2. The EC is a useful source on the problems of the Treaty of Versailles and the interwar period. It is not perfect.
a. It has some use as a primary source. Clearly, it is not exhaustive. Historians would not base a history of the Treaty of Versailles just on Keynes’ account. It is reasonably accurate, though it does reflect Keynes’ own biases and views.
b. The analysis is intriguing and incisive. Keynes’ contrast between Clemenceau’s “realpolitik” and Wilson’s 14 points is quite relevant. Wilson is sometimes portrayed as unrealistic and as having instituted policies that were destabilizing. Keynes argues that Wilson’s ideas are actually more practical than Clemenceau’s realpolitik and that it was Clemenceau’s realpolitik that ultimately led to WWII.
c. Keynes’ analysis of the imbalances created by the settlement and the impact the treaty would have on Germany seems prophetic in hindsight, though it should be noted that others have disagreed. But a near permanent Allied occupation of Germany following WWI coupled with carting off of German factories would have been neither practical nor moral.
d. Like any single work it is not complete and it has its shortcomings. It is primarily focused on the problems of relationships between European nation states and the U.S. This is understandable given the circumstances. But a more complete analysis would need to more systematically address the problems of Imperialism and decolonization. Keynes’s analysis of Imperialism and Class is lacking.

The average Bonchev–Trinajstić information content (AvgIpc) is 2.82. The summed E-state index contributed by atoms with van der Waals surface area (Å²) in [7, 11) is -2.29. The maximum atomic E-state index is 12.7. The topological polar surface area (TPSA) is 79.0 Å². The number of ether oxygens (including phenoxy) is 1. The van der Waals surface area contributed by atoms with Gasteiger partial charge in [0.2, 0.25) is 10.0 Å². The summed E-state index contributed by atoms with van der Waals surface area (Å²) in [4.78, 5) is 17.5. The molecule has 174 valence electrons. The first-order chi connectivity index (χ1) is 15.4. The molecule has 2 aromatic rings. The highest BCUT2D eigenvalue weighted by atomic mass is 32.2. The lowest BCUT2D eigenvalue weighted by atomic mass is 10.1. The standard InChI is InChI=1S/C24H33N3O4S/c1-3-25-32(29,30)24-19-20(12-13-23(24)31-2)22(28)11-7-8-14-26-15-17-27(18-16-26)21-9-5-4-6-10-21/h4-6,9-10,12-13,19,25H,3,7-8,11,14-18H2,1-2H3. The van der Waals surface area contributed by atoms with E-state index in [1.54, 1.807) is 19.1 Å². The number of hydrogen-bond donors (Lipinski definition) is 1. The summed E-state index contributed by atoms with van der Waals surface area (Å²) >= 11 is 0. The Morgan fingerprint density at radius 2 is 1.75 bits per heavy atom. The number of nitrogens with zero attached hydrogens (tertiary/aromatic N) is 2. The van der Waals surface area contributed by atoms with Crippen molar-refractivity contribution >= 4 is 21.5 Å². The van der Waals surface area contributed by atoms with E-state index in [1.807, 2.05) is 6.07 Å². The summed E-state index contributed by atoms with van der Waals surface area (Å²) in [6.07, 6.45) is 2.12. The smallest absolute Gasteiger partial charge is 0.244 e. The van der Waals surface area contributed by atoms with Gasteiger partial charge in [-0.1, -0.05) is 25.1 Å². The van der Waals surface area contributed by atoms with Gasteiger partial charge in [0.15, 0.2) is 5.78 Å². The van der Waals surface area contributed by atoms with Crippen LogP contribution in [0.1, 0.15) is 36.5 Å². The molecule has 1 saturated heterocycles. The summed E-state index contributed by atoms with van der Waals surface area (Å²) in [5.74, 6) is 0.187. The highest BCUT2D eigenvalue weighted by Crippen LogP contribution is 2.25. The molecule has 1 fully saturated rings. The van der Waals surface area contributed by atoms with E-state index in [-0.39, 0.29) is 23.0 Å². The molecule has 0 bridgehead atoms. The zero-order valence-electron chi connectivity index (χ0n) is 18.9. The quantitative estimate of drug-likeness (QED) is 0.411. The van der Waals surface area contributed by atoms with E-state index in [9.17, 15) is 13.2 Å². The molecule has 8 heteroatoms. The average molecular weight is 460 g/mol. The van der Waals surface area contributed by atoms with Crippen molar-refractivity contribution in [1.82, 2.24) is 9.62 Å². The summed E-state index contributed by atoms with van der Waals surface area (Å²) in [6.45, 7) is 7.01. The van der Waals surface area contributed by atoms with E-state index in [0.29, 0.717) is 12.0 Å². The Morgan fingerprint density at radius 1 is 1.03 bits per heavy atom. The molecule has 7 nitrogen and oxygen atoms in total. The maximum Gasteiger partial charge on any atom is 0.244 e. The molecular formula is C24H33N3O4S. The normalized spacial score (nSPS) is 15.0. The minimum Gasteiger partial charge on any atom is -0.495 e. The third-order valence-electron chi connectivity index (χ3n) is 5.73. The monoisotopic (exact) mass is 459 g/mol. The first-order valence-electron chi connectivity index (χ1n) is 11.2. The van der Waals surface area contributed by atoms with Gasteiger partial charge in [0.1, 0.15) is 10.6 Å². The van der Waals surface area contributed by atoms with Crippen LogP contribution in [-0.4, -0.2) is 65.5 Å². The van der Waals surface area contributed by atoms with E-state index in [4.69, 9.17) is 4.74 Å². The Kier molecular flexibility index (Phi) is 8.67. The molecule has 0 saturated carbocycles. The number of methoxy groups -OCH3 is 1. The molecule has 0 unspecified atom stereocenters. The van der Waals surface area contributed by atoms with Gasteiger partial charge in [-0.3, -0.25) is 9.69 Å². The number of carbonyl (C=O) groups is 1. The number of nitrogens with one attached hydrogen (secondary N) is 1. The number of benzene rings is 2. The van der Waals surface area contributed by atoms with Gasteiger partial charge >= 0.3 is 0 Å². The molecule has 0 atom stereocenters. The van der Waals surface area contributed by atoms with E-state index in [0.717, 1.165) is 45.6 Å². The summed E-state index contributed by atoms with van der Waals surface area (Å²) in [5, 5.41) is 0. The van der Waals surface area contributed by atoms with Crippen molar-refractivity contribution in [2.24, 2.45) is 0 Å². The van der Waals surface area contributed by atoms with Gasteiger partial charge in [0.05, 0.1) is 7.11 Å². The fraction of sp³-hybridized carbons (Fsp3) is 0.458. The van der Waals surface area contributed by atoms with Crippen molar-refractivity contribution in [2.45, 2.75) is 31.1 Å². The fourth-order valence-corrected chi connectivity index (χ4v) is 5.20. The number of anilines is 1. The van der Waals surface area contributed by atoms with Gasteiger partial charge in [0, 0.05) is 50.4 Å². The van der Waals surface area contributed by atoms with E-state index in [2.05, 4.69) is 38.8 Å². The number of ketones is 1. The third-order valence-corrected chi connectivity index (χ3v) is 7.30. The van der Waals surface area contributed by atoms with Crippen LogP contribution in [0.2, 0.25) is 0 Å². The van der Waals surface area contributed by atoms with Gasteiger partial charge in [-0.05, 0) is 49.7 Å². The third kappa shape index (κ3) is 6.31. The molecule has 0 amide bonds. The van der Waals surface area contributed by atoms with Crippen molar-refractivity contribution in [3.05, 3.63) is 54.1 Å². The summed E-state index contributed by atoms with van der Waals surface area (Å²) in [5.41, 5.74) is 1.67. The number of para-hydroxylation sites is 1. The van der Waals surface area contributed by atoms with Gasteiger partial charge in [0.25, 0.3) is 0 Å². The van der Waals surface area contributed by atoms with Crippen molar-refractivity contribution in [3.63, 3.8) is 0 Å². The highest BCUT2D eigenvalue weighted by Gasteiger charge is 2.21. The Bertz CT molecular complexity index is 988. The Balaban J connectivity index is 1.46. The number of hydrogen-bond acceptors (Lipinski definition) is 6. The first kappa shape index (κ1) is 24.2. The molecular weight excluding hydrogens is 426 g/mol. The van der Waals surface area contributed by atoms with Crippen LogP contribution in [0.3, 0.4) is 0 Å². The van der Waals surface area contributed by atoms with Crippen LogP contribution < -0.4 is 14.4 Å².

3. When we read the EC in light of Bretton Woods and Keynes’ role at Bretton Woods, it sheds some light on Bretton Woods and more broadly on the whole institutional design adopted after WWII.
a. The Great Depression, the rise of fascism and Nazism, and the catastrophe of WWII are a direct result of the failure to create a workable set of institutions for mutual security and prosperity following WWI.
b. Bretton Woods, the Marshall Plan, the creation of the UN, and later the European Coal and Steel Community, which became the EU, are a unique failure to commit the mistakes of the past. Keynes’ influence on this matter is critical. The ideals of the EU are far preferable to the centuries long civil wars of European nations but that is not the same as accepting what the EU has become.
c. Bretton Woods and other institutions were not and are not perfect. They are created by human beings. There is much to be critical of. Bretton Woods was designed with the goal of creating a stable international environment for Capitalism. But it should also be remembered that the institutions were designed to function very differently and to allow for social democratic solutions to problems. This is very much in keeping with Keynes’ social philosophy. The neo-liberal policies enacted by these institutions from the 1970’s on seem almost by design intended to ignore the lessons of the EC.
A final thought: Quite frankly, Keynes in the EC appears in hindsight to be prophetic. But we have forgotten those lessons as the Bretton Woods Institutions have adopted punitive policies towards developing countries in the debt crisis of the 80’s and more recently towards Greece. The policies are the exact opposite of what Keynes intended the Bretton Woods institutions to do.The EC reflects the best of moderate social democracy informed by Mill’s individualism. It also reflects its limits.
Lekachman, Robert. “Introduction” pp. ix-xxxvii in Keynes. John Maynard. 1971. The Economic Consequences of the Peace. Penguin Books, USA.
Keynes. John Maynard. 1971. The Economic Consequences of the Peace. Penguin Books, USA. Originally published by Harcourt, Brace and Jovanovich, 1920. Also available online at http://oll.libertyfund.org/titles/keynes-the-economic-consequences-of-the-peace
Minsky, Hyman. 2008. John Maynard Keynes. McGraw Hill USA. First published 1975. Columbia University Press.
Skidelsky, Robert. 2005. John Maynard Keynes: 1883-1946. Economist, Philosopher, Statesman. Penguin Books, USA. Abridged version of Robert Skidelsky’s three volume biography of Keynes.